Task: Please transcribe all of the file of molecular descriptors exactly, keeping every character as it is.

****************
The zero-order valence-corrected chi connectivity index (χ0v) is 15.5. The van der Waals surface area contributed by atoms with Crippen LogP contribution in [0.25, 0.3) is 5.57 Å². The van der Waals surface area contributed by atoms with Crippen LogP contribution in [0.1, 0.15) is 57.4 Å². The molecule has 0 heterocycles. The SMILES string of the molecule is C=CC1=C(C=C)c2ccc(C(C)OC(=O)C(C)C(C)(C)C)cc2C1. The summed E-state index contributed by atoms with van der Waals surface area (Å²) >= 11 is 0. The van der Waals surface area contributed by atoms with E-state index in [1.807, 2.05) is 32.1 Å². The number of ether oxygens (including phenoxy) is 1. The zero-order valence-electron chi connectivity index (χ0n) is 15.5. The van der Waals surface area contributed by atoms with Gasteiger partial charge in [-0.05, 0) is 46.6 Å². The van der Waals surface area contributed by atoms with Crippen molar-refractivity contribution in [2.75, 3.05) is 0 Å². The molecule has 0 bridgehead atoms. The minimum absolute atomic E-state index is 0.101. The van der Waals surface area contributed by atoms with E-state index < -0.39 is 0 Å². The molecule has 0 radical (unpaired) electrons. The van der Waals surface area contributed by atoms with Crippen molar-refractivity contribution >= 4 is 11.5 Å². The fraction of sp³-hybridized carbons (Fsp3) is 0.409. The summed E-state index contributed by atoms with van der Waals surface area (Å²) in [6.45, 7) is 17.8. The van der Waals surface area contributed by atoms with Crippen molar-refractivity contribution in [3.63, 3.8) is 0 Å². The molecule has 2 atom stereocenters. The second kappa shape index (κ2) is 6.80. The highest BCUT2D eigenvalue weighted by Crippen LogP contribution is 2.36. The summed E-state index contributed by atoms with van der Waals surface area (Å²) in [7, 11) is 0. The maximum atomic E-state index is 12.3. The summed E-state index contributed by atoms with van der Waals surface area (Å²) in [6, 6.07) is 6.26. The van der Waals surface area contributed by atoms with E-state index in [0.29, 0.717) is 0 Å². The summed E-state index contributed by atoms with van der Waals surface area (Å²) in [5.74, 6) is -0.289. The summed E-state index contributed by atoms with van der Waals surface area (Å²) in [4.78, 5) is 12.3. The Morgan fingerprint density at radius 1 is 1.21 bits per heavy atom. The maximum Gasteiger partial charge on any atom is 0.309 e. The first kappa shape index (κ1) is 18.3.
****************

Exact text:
The zero-order valence-corrected chi connectivity index (χ0v) is 15.5. The van der Waals surface area contributed by atoms with Crippen LogP contribution in [0.25, 0.3) is 5.57 Å². The van der Waals surface area contributed by atoms with Crippen LogP contribution in [0.1, 0.15) is 57.4 Å². The molecule has 0 heterocycles. The SMILES string of the molecule is C=CC1=C(C=C)c2ccc(C(C)OC(=O)C(C)C(C)(C)C)cc2C1. The summed E-state index contributed by atoms with van der Waals surface area (Å²) >= 11 is 0. The van der Waals surface area contributed by atoms with E-state index in [1.807, 2.05) is 32.1 Å². The number of ether oxygens (including phenoxy) is 1. The zero-order valence-electron chi connectivity index (χ0n) is 15.5. The van der Waals surface area contributed by atoms with Gasteiger partial charge in [-0.05, 0) is 46.6 Å². The van der Waals surface area contributed by atoms with Crippen molar-refractivity contribution in [2.75, 3.05) is 0 Å². The molecule has 0 bridgehead atoms. The minimum absolute atomic E-state index is 0.101. The van der Waals surface area contributed by atoms with E-state index < -0.39 is 0 Å². The molecule has 0 radical (unpaired) electrons. The van der Waals surface area contributed by atoms with Crippen molar-refractivity contribution >= 4 is 11.5 Å². The fraction of sp³-hybridized carbons (Fsp3) is 0.409. The summed E-state index contributed by atoms with van der Waals surface area (Å²) in [6.45, 7) is 17.8. The van der Waals surface area contributed by atoms with Crippen molar-refractivity contribution in [3.63, 3.8) is 0 Å². The molecule has 2 atom stereocenters. The second kappa shape index (κ2) is 6.80. The highest BCUT2D eigenvalue weighted by Crippen LogP contribution is 2.36. The summed E-state index contributed by atoms with van der Waals surface area (Å²) in [7, 11) is 0. The maximum atomic E-state index is 12.3. The summed E-state index contributed by atoms with van der Waals surface area (Å²) in [6, 6.07) is 6.26. The van der Waals surface area contributed by atoms with E-state index in [0.29, 0.717) is 0 Å². The summed E-state index contributed by atoms with van der Waals surface area (Å²) in [5.74, 6) is -0.289. The summed E-state index contributed by atoms with van der Waals surface area (Å²) in [4.78, 5) is 12.3. The Morgan fingerprint density at radius 1 is 1.21 bits per heavy atom. The maximum Gasteiger partial charge on any atom is 0.309 e. The first kappa shape index (κ1) is 18.3.